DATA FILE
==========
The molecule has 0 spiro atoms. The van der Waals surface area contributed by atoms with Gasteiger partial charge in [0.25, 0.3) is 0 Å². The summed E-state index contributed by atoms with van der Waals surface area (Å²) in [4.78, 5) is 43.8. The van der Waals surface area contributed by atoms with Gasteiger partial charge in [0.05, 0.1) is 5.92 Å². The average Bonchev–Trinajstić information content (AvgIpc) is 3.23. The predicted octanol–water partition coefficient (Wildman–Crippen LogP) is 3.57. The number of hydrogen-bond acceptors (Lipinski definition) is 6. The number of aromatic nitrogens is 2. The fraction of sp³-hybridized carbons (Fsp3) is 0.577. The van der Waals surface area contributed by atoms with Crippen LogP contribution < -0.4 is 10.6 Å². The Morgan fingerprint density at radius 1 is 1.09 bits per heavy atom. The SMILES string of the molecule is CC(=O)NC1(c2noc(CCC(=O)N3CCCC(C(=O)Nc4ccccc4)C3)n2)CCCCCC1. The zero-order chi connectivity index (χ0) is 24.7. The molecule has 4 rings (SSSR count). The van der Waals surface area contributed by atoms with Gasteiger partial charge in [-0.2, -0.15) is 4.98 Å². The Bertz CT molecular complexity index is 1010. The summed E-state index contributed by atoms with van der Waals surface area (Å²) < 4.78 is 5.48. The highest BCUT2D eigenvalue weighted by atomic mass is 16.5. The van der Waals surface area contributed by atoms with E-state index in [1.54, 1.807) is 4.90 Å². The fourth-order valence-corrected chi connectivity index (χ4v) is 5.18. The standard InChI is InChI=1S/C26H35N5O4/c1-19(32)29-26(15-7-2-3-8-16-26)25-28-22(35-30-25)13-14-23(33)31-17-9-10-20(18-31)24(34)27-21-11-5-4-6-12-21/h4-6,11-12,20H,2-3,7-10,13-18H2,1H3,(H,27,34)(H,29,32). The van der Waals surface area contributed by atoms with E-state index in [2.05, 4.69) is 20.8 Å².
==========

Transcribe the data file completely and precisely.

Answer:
The molecule has 0 spiro atoms. The van der Waals surface area contributed by atoms with Gasteiger partial charge in [0.25, 0.3) is 0 Å². The summed E-state index contributed by atoms with van der Waals surface area (Å²) in [4.78, 5) is 43.8. The van der Waals surface area contributed by atoms with Gasteiger partial charge in [0.05, 0.1) is 5.92 Å². The average Bonchev–Trinajstić information content (AvgIpc) is 3.23. The predicted octanol–water partition coefficient (Wildman–Crippen LogP) is 3.57. The number of hydrogen-bond acceptors (Lipinski definition) is 6. The number of aromatic nitrogens is 2. The fraction of sp³-hybridized carbons (Fsp3) is 0.577. The van der Waals surface area contributed by atoms with Crippen LogP contribution < -0.4 is 10.6 Å². The Morgan fingerprint density at radius 1 is 1.09 bits per heavy atom. The SMILES string of the molecule is CC(=O)NC1(c2noc(CCC(=O)N3CCCC(C(=O)Nc4ccccc4)C3)n2)CCCCCC1. The zero-order chi connectivity index (χ0) is 24.7. The molecule has 4 rings (SSSR count). The van der Waals surface area contributed by atoms with Gasteiger partial charge in [-0.2, -0.15) is 4.98 Å². The Bertz CT molecular complexity index is 1010. The summed E-state index contributed by atoms with van der Waals surface area (Å²) < 4.78 is 5.48. The highest BCUT2D eigenvalue weighted by atomic mass is 16.5. The van der Waals surface area contributed by atoms with E-state index in [1.54, 1.807) is 4.90 Å². The fourth-order valence-corrected chi connectivity index (χ4v) is 5.18. The standard InChI is InChI=1S/C26H35N5O4/c1-19(32)29-26(15-7-2-3-8-16-26)25-28-22(35-30-25)13-14-23(33)31-17-9-10-20(18-31)24(34)27-21-11-5-4-6-12-21/h4-6,11-12,20H,2-3,7-10,13-18H2,1H3,(H,27,34)(H,29,32). The van der Waals surface area contributed by atoms with E-state index in [2.05, 4.69) is 20.8 Å².